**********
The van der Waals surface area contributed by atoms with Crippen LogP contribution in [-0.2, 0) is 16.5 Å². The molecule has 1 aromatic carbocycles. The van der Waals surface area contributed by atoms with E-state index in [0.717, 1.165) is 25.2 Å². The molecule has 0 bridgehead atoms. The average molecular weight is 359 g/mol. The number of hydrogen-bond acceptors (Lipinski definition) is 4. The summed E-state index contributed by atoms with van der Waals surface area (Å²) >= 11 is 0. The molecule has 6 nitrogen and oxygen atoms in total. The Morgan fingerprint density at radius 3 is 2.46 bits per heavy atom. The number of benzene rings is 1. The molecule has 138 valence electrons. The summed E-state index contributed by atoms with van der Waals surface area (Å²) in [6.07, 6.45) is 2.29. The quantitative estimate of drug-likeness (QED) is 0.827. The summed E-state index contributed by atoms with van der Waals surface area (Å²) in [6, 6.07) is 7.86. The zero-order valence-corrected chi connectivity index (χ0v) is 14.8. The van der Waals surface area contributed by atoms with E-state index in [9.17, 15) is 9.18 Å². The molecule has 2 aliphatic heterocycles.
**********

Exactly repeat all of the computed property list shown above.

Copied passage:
The van der Waals surface area contributed by atoms with Crippen LogP contribution in [-0.2, 0) is 16.5 Å². The molecule has 1 aromatic carbocycles. The van der Waals surface area contributed by atoms with E-state index in [0.717, 1.165) is 25.2 Å². The molecule has 0 bridgehead atoms. The average molecular weight is 359 g/mol. The number of hydrogen-bond acceptors (Lipinski definition) is 4. The summed E-state index contributed by atoms with van der Waals surface area (Å²) >= 11 is 0. The molecule has 6 nitrogen and oxygen atoms in total. The Morgan fingerprint density at radius 3 is 2.46 bits per heavy atom. The number of benzene rings is 1. The molecule has 138 valence electrons. The summed E-state index contributed by atoms with van der Waals surface area (Å²) in [6.07, 6.45) is 2.29. The quantitative estimate of drug-likeness (QED) is 0.827. The summed E-state index contributed by atoms with van der Waals surface area (Å²) in [6, 6.07) is 7.86. The zero-order valence-corrected chi connectivity index (χ0v) is 14.8. The van der Waals surface area contributed by atoms with E-state index in [9.17, 15) is 9.18 Å². The molecule has 2 aliphatic heterocycles.